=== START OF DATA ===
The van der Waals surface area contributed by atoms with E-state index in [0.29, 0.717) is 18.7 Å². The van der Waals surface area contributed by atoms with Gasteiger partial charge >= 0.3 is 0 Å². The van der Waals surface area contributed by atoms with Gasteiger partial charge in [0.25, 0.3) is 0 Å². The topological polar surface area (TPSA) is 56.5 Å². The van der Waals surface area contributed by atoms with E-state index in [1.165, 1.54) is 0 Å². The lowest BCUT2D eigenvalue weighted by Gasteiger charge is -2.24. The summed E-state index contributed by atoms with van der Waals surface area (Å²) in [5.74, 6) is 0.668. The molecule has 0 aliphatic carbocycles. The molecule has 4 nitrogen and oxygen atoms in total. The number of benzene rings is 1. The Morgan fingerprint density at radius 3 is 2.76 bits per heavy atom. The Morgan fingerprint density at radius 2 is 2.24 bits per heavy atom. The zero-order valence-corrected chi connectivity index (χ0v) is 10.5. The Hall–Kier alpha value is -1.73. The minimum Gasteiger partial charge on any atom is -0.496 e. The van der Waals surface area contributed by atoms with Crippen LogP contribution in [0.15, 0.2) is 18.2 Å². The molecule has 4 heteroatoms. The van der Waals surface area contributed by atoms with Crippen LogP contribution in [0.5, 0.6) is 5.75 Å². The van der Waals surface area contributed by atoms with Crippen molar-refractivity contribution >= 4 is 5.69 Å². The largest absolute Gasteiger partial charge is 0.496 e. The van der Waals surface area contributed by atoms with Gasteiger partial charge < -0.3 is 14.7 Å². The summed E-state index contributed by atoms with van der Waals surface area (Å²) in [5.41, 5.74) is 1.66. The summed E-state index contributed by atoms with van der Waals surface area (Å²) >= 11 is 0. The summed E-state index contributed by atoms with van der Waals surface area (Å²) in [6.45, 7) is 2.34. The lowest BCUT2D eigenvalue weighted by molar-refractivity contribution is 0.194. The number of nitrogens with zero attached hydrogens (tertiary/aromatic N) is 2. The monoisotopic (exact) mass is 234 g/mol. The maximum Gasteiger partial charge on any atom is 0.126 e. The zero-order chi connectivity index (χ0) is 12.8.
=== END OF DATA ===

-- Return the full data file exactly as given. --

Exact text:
The van der Waals surface area contributed by atoms with E-state index in [0.29, 0.717) is 18.7 Å². The van der Waals surface area contributed by atoms with Gasteiger partial charge >= 0.3 is 0 Å². The van der Waals surface area contributed by atoms with Gasteiger partial charge in [0.25, 0.3) is 0 Å². The topological polar surface area (TPSA) is 56.5 Å². The van der Waals surface area contributed by atoms with E-state index in [1.165, 1.54) is 0 Å². The lowest BCUT2D eigenvalue weighted by Gasteiger charge is -2.24. The summed E-state index contributed by atoms with van der Waals surface area (Å²) in [5.74, 6) is 0.668. The molecule has 0 aliphatic carbocycles. The molecule has 4 nitrogen and oxygen atoms in total. The number of benzene rings is 1. The Morgan fingerprint density at radius 3 is 2.76 bits per heavy atom. The Morgan fingerprint density at radius 2 is 2.24 bits per heavy atom. The zero-order valence-corrected chi connectivity index (χ0v) is 10.5. The Hall–Kier alpha value is -1.73. The minimum Gasteiger partial charge on any atom is -0.496 e. The van der Waals surface area contributed by atoms with Crippen LogP contribution in [0.15, 0.2) is 18.2 Å². The molecule has 4 heteroatoms. The van der Waals surface area contributed by atoms with Crippen LogP contribution in [0.5, 0.6) is 5.75 Å². The van der Waals surface area contributed by atoms with Crippen molar-refractivity contribution >= 4 is 5.69 Å². The largest absolute Gasteiger partial charge is 0.496 e. The van der Waals surface area contributed by atoms with Gasteiger partial charge < -0.3 is 14.7 Å². The summed E-state index contributed by atoms with van der Waals surface area (Å²) in [5.41, 5.74) is 1.66. The summed E-state index contributed by atoms with van der Waals surface area (Å²) >= 11 is 0. The summed E-state index contributed by atoms with van der Waals surface area (Å²) in [6.45, 7) is 2.34. The lowest BCUT2D eigenvalue weighted by molar-refractivity contribution is 0.194. The number of nitrogens with zero attached hydrogens (tertiary/aromatic N) is 2. The monoisotopic (exact) mass is 234 g/mol. The maximum Gasteiger partial charge on any atom is 0.126 e. The zero-order chi connectivity index (χ0) is 12.8.